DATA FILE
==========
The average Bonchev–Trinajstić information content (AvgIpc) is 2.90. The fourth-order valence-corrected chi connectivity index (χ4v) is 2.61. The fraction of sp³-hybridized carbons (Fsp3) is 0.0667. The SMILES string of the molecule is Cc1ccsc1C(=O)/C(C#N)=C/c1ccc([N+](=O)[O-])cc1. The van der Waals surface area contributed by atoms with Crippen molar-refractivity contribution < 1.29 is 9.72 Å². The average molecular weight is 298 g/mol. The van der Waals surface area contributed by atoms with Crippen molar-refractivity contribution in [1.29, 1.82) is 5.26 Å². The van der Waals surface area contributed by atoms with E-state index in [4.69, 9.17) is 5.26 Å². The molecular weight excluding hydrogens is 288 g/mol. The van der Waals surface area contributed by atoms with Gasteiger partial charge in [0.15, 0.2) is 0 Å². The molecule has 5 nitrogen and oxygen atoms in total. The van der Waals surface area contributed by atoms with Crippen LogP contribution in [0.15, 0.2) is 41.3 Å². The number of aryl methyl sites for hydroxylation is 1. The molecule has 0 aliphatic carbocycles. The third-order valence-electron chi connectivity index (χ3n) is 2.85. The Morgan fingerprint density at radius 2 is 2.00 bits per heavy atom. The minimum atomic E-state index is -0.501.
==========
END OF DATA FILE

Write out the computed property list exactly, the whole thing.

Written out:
The average Bonchev–Trinajstić information content (AvgIpc) is 2.90. The fourth-order valence-corrected chi connectivity index (χ4v) is 2.61. The fraction of sp³-hybridized carbons (Fsp3) is 0.0667. The SMILES string of the molecule is Cc1ccsc1C(=O)/C(C#N)=C/c1ccc([N+](=O)[O-])cc1. The van der Waals surface area contributed by atoms with Crippen molar-refractivity contribution < 1.29 is 9.72 Å². The average molecular weight is 298 g/mol. The van der Waals surface area contributed by atoms with Crippen molar-refractivity contribution in [1.29, 1.82) is 5.26 Å². The van der Waals surface area contributed by atoms with E-state index in [4.69, 9.17) is 5.26 Å². The molecular weight excluding hydrogens is 288 g/mol. The van der Waals surface area contributed by atoms with Gasteiger partial charge in [0.15, 0.2) is 0 Å². The molecule has 5 nitrogen and oxygen atoms in total. The van der Waals surface area contributed by atoms with Crippen LogP contribution in [0.15, 0.2) is 41.3 Å². The number of aryl methyl sites for hydroxylation is 1. The molecule has 0 aliphatic carbocycles. The third-order valence-electron chi connectivity index (χ3n) is 2.85. The Morgan fingerprint density at radius 2 is 2.00 bits per heavy atom. The minimum atomic E-state index is -0.501.